Common Selenium Exceptions and how to handle them – Selenium Tutorial # 19

Tram Ho

Catching an exception – exceptions in automation code are very common. ‘Exceptions’ denote special or uncommon circumstances.

Automatic code execution may not be as expected due to many objective factors involved in the execution such as network stability problems, Internet problems, server stability, etc. From there they are. You may get an exception returned due to insufficient timeouts or syntax, incorrect parameters, and so on.

Therefore, learning about exceptions and how to handle them is essential in the generation of automation codes.

What is Exception?

Exceptions are events caused by the program terminating suddenly without giving the expected result. Java provides a framework where users can handle exceptions.

The process of handling exceptions is called Exception Handling.

Exceptions need to be handled because they break the normal execution of a program. One of the important purposes of exception handling is to prevent this break in order to continue executing the program. Or take some action when an exception occurs.

When an exception occurs, an exception object ‘Throwing an Exception’ is initialized with Try / Catch blocks, for example:

  • When an exception e occurs, the catch statement will be executed.
  • When there is no exception e , the try statement is executed and statement catch ignored
  • Should use try / catch to handle things that are out of control and wrong.

Avoid-And-Handle methods should be used to avoid the exception first, if the exception cannot be avoided, then handle it.

Advantages and disadvantages of this Avoid-Handle method:


  • Reduces your chances of getting an exception
  • If an exception is still caught then it would be a really special case worth checking out
  • Reduced debugging time. The automation code is intended to find the error and you don’t want to see too many unwanted exceptions and find the reason behind each of them.
  • In Catch block, you deal with more valuable cases
  • Reduce errors
  • Report more clearly


  • Increase the number of lines of code because you add additional code to avoid exceptions
  • Knowledge of Web Driver APIs, commands, and exceptions is required

To learn about this Avoid-And-Handle method, you first need to understand the basics of Exception Handling and Try / Catch blocks.

Exceptions in Java and Selenium

There are 3 types of exception:

  1. Checked Exception
  2. Unchecked Exception
  3. Error

The exception and error class hierarchy:

# 1) Checked Exception: is handled at compile time and will cause a compiler error if it is not caught and handled at compile time (must be handled in order to continue compiling the program)

For example: FileNotFoundException, IOException …

# 2) Unchecked Exception: In this case the compiler doesn’t have to handle it. Compiler skips during compile time.

Example: ArrayIndexoutOfBoundException

# 3) Error: When a critical scenario occurs and the program cannot recover itself, the JVM will generate an error. The try-catch block cannot handle this error. Even if a user tries to handle the error using the try-catch block, it cannot recover from the error.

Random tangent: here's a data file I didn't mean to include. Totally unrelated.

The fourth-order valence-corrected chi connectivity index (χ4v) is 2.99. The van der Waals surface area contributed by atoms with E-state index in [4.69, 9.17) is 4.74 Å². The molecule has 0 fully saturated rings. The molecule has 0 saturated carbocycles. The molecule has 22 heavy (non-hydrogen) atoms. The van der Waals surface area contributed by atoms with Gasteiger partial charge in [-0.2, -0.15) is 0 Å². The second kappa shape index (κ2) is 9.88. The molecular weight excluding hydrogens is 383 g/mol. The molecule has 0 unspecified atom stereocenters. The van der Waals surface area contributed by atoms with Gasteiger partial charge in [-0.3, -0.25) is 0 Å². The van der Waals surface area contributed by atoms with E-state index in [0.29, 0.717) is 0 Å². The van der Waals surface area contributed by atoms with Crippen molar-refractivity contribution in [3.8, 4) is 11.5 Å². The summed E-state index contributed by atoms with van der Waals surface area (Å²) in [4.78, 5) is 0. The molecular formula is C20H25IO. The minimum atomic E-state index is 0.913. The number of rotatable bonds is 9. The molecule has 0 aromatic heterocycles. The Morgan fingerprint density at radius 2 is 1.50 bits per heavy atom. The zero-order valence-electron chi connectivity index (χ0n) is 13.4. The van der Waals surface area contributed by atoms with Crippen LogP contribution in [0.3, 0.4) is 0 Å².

Examples: Assertion error, OutOfMemoryError ….

Exception Handling

Try and Catch block:

Try-catch blocks are often used to handle exceptions. The expected exception types are declared in the catch block (// IOException ie). When an exception appears in the try block, the controller will immediately navigate to the catch block ( //ie.printStackTrace ()):

It is possible to combine multiple exceptions in a try block:

throws Exception:

The throws keyword is used to throw / throw an exception instead of handling it. All exceptions are checked exception that can be thrown by methods. For example:

Finally block:

The block executes regardless of how the try-catch block is executed and is executed immediately after the try / catch block completes.

Closing files, disconnecting databases, etc .. can be done in this (final) block. For example:

In the above example, the BufferReader thread is closed on the Finally block. The br.close(); command br.close(); will always be executed regardless of how the try – catch block is executed.


  • The Finally block is an independent block, which exists without having any catch block
  • There may be many catch blocks but there is only 1 Finally only block.


Throwable is the superclass of errors and exceptions. If you are unsure of the error and exception types then use the Throwable class for safety, which can catch both errors and exceptions. For example:

The common exceptions in Selenium WebDriver

Selenium has its own set of exceptions. While developing selenium scripts you need to handle or remove these exceptions.

Here are some examples of these exceptions:

All exception runtime classes in Selenium WebDriver fall under the superclass WebDriverException class:

There are many Exception classes in WebDriverException, common or see some of the following classes:

  • NoSuchElementException: This exception is caused by accessing an element that is not available on the page.
  • NoSuchElementException
  • NoSuchWindowException
  • NoSuchFrameException
  • NoAlertPresentException: The user tries to handle the warning box but the warning does not appear.
  • InvalidSelectorException
  • ElementNotVisibleException: Selenium tries to find an element, but it’s not visible on the page
  • ElementNotSelectableException
  • TimeoutException
  • NoSuchSessionException
  • StaleElementReferenceException
  • WebDriverException: An exception occurs when the code cannot initialize WebDriver.

Avoiding and Handling the common exceptions (outlined above)

# 1) org.openqa.selenium.NoSuchElementException

This common exception class is a subclass of the NotFoundException class. Exceptions occur when WebDriver cannot find and locate elements. This usually occurs when the tester writes the incorrect element locator in the findElement(By, by) .